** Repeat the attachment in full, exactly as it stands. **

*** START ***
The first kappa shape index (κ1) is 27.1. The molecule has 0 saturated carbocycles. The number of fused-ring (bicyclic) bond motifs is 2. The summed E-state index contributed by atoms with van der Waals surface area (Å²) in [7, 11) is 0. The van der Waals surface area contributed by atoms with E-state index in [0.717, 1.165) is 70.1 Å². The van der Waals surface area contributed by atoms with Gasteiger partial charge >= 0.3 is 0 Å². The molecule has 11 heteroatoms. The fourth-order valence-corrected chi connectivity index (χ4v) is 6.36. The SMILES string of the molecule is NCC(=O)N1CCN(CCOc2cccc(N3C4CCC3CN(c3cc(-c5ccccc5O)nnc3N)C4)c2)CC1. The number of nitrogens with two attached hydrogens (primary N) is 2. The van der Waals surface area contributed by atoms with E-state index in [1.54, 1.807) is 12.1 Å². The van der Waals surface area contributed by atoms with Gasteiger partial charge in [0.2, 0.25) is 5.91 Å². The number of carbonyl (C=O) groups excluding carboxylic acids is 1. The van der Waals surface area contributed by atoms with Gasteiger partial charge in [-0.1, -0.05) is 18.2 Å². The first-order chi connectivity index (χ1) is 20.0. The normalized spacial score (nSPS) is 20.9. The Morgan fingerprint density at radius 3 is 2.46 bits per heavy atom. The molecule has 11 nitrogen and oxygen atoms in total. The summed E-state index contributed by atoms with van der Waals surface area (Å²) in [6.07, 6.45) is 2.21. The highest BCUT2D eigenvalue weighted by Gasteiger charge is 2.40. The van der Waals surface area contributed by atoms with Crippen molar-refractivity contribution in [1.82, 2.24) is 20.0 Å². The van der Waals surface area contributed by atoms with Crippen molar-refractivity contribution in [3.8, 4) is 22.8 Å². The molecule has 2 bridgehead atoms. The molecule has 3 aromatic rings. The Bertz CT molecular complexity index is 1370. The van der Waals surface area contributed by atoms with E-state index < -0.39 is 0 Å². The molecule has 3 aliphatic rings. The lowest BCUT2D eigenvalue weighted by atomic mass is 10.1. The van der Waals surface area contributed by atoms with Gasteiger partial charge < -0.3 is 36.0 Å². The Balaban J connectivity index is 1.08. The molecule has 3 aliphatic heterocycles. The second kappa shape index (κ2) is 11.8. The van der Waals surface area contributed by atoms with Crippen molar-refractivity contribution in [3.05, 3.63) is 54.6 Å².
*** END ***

The first kappa shape index (κ1) is 27.1. The molecule has 0 saturated carbocycles. The number of fused-ring (bicyclic) bond motifs is 2. The summed E-state index contributed by atoms with van der Waals surface area (Å²) in [7, 11) is 0. The van der Waals surface area contributed by atoms with E-state index in [0.717, 1.165) is 70.1 Å². The van der Waals surface area contributed by atoms with Gasteiger partial charge >= 0.3 is 0 Å². The molecule has 11 heteroatoms. The fourth-order valence-corrected chi connectivity index (χ4v) is 6.36. The SMILES string of the molecule is NCC(=O)N1CCN(CCOc2cccc(N3C4CCC3CN(c3cc(-c5ccccc5O)nnc3N)C4)c2)CC1. The number of nitrogens with two attached hydrogens (primary N) is 2. The van der Waals surface area contributed by atoms with E-state index in [1.54, 1.807) is 12.1 Å². The van der Waals surface area contributed by atoms with Gasteiger partial charge in [0.2, 0.25) is 5.91 Å². The number of carbonyl (C=O) groups excluding carboxylic acids is 1. The van der Waals surface area contributed by atoms with Gasteiger partial charge in [-0.1, -0.05) is 18.2 Å². The first-order chi connectivity index (χ1) is 20.0. The normalized spacial score (nSPS) is 20.9. The Morgan fingerprint density at radius 3 is 2.46 bits per heavy atom. The molecule has 11 nitrogen and oxygen atoms in total. The summed E-state index contributed by atoms with van der Waals surface area (Å²) in [6.07, 6.45) is 2.21. The highest BCUT2D eigenvalue weighted by Gasteiger charge is 2.40. The van der Waals surface area contributed by atoms with Crippen molar-refractivity contribution in [1.82, 2.24) is 20.0 Å². The van der Waals surface area contributed by atoms with Crippen molar-refractivity contribution in [3.8, 4) is 22.8 Å². The molecule has 2 bridgehead atoms. The molecule has 3 aromatic rings. The Bertz CT molecular complexity index is 1370. The van der Waals surface area contributed by atoms with E-state index < -0.39 is 0 Å². The molecule has 3 aliphatic rings. The lowest BCUT2D eigenvalue weighted by atomic mass is 10.1. The van der Waals surface area contributed by atoms with Gasteiger partial charge < -0.3 is 36.0 Å². The Balaban J connectivity index is 1.08. The molecule has 3 aliphatic heterocycles. The second kappa shape index (κ2) is 11.8. The van der Waals surface area contributed by atoms with Crippen molar-refractivity contribution in [3.05, 3.63) is 54.6 Å².